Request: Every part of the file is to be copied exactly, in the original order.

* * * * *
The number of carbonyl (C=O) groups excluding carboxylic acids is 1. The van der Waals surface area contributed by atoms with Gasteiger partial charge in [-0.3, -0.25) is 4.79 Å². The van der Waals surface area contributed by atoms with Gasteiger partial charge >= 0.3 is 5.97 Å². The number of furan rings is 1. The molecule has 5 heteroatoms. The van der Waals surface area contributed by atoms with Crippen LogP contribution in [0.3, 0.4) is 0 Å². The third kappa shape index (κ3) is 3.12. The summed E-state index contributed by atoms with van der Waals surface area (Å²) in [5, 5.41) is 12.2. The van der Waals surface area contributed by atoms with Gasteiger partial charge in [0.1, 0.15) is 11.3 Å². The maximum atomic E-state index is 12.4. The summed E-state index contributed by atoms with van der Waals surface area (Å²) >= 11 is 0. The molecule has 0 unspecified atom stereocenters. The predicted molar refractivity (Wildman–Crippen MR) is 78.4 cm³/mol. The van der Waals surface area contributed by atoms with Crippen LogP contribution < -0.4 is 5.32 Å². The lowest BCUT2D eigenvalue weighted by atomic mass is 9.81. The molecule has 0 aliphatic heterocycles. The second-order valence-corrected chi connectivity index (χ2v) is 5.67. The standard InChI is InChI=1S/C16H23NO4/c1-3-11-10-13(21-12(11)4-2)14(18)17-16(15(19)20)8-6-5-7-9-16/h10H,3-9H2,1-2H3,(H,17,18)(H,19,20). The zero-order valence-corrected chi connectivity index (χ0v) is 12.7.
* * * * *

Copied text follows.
The number of carbonyl (C=O) groups excluding carboxylic acids is 1. The van der Waals surface area contributed by atoms with Gasteiger partial charge in [-0.3, -0.25) is 4.79 Å². The van der Waals surface area contributed by atoms with Gasteiger partial charge >= 0.3 is 5.97 Å². The number of furan rings is 1. The molecule has 5 heteroatoms. The van der Waals surface area contributed by atoms with Crippen LogP contribution in [0.3, 0.4) is 0 Å². The third kappa shape index (κ3) is 3.12. The summed E-state index contributed by atoms with van der Waals surface area (Å²) in [5, 5.41) is 12.2. The van der Waals surface area contributed by atoms with Gasteiger partial charge in [0.1, 0.15) is 11.3 Å². The maximum atomic E-state index is 12.4. The summed E-state index contributed by atoms with van der Waals surface area (Å²) >= 11 is 0. The molecule has 0 unspecified atom stereocenters. The predicted molar refractivity (Wildman–Crippen MR) is 78.4 cm³/mol. The van der Waals surface area contributed by atoms with Crippen LogP contribution < -0.4 is 5.32 Å². The lowest BCUT2D eigenvalue weighted by atomic mass is 9.81. The molecule has 0 aliphatic heterocycles. The second-order valence-corrected chi connectivity index (χ2v) is 5.67. The standard InChI is InChI=1S/C16H23NO4/c1-3-11-10-13(21-12(11)4-2)14(18)17-16(15(19)20)8-6-5-7-9-16/h10H,3-9H2,1-2H3,(H,17,18)(H,19,20). The zero-order valence-corrected chi connectivity index (χ0v) is 12.7.